You Only Need To Wash Your Jackets A Few Times A Year. Here's Why

Washing your jackets can be a pain, to say the least. They can be too poofy to fit into your washing machine. And, when you do somehow manage to stuff them in the washer, they take up valuable space that could otherwise be occupied by essential everyday wear. Jackets can also often be too heavy to carry to your local laundromat. Overall, it's not a fun experience that you look forward to.

If this has become somewhat of a daily struggle for you, we've got some great news: You don't need to wash them nearly as often as you think. Overwashing your jackets, or any clothes for that matter, can actually do more harm than good. The harsh spinning from your washing machine and chemical laundry detergents can wear out your fabrics and make them lose their softness and beautiful finish.

Instead of subjecting your jackets or any other delicate clothing to daily washes and spins in the dryer, Harper's Bazaar recommends putting them on a hanger and leaving them out to dry. Then, you can simply place them in your wardrobe for your next chilly day. This, of course, doesn't mean you should never wash your coats and jackets. They get a lot of use, especially in the colder months, which naturally causes them to become dirty and sweaty. But how often should you really be washing your jackets? 

How often do you need to wash woolen jackets?

Wool is a delicate material that is considered to be rather hard to care for, so naturally, you shouldn't wash it as frequently as a more durable material. If you frequently wear wool for lengthy periods of time, you have to wash it a bit more often to keep things comfortable. Speaking to Reader's Digest, Jennifer Ahoni, Tide's principal scientist, said: "If you do not have visible stains or noticeable odors on your wool sweaters, I would recommend washing every two to three wears." 

If you're an infrequent wearer, you should wash your woolen wear twice a year — at the start of winter, and again towards the end, per Classic Cleaners. Washing your woolen winterwear in this fashion gets it nice and fluffy at the start of the year and helps keep it in good shape for the following year, too. However, if you've been paying for dry cleaning, you should know that it's not essential. In fact, it can actually damage your woolen wear. 

In an interview with The New York Times, Martin Greenfield, the owner of a custom tailor shop confirmed: "We find the dry cleaning fluid to be very caustic on fine wools, so we try to avoid it as much as possible." Some woolen coats and jackets can even be hand-washed or thrown in the machine at home, so always ensure you read the care label on your woolen wear to check the manufacturer's recommendations first.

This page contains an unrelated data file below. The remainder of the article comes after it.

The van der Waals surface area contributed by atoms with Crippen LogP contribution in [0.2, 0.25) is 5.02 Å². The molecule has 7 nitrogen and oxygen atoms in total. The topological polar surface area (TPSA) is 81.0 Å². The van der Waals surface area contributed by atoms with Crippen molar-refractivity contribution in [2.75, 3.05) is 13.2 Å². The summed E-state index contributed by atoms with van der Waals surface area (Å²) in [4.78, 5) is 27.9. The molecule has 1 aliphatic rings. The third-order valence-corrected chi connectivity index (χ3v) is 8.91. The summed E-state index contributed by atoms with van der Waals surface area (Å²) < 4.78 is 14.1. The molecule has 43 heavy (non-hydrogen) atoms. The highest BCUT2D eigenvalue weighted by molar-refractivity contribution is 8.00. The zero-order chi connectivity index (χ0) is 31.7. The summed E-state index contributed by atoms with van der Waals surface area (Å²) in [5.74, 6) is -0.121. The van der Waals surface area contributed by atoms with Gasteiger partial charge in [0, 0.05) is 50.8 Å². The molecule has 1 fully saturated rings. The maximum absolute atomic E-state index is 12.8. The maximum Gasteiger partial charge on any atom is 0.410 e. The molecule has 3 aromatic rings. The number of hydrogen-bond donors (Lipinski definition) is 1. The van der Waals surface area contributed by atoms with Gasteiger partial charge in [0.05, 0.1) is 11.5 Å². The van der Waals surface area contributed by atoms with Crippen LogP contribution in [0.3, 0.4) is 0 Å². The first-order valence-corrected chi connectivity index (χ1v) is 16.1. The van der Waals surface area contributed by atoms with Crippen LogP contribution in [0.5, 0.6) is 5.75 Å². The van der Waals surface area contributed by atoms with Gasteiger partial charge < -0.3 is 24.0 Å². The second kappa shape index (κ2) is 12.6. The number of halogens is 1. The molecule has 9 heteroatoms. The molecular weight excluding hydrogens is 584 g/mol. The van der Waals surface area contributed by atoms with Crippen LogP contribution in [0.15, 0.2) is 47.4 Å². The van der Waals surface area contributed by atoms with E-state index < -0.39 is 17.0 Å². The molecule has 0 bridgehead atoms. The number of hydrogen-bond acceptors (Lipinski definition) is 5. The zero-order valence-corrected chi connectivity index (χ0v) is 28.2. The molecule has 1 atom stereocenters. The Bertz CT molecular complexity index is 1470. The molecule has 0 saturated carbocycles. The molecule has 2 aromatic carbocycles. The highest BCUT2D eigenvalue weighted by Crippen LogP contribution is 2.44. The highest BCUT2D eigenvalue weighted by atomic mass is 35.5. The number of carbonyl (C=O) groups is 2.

Leather and suede jackets require intensive care

Leather and suede are durable materials that require special care during washes to ensure they retain their look and feel. Leather not only requires cleaning but conditioning, too. The frequency depends on how often you wear your favorite leather jacket. If you want your leather to look just as great as it did when you first got it, you should have the jacket professionally cleaned and conditioned around once a year, according to Mahi Leathers

Leather is a premium material that should never be chucked in a washing machine because the detergents and spinning will strip it of its natural oils, dry it out, and potentially even cause cracking. But if you've made this mistake, don't stress! You can replenish the natural oils of your leather jacket. However, putting it in the washing machine will irrevocably alter its condition regardless. Suede, on the other hand, is a similarly sturdy material more likely to stain than leather. 

You'll likely have to give your suede to a laundry service for intensive cleaning in case of a big or hard-to-remove stain. Since leather and suede are two sides of the same coin, suede calls for a similar approach when it comes to washing. Oliver Sweeney recommends having your suede jackets cleaned at least once a year, depending on usage. Just like leather, suede should also never go in the washing machine. Dry cleaning is your best bet for keeping a suede jacket in tip-top condition. 

Consider the durability before washing the jacket

Rain jackets and other waterproof jackets are highly durable against dirt and stains, but they're not invincible to their environments. Likewise, these jackets also require regular washing to maintain the durability of the waterproofing. Infrequent users should wash theirs once or twice a year, whereas daily wearers should clean them every month. The only exception to this rule is if your jacket is visibly filthy after a prolonged outdoorsy activity. In that case, you should wash it ASAP. 

Speaking to Popular Science, the founder of Boulder Mountain Gear Repair, Ron Simonds, warned: "Detergent soaps are the nemesis of your waterproof fabrics." So steer clear of them when cleaning your rainwear. Down or puffer jackets are another outdoor staple that can handle plenty of use. If you wear your puffer jacket frequently, you might have to wash it at least once a month, whereas sporadic users can do so just once or twice a year, according to Nike

Soft and fluffy fleece jackets can't take quite as much as rainwear or puffer jackets, though. You should wash them once a week if you've already worn them a few times, according to The Spruce. Otherwise, bi-weekly should do it. It's also important to be careful when handling a fleece jacket. For the best results, you should use a gentle cycle with a delicate laundry detergent. Most fleece jackets can be machine or hand-washed, so you should read the manufacturer's label to determine the best option.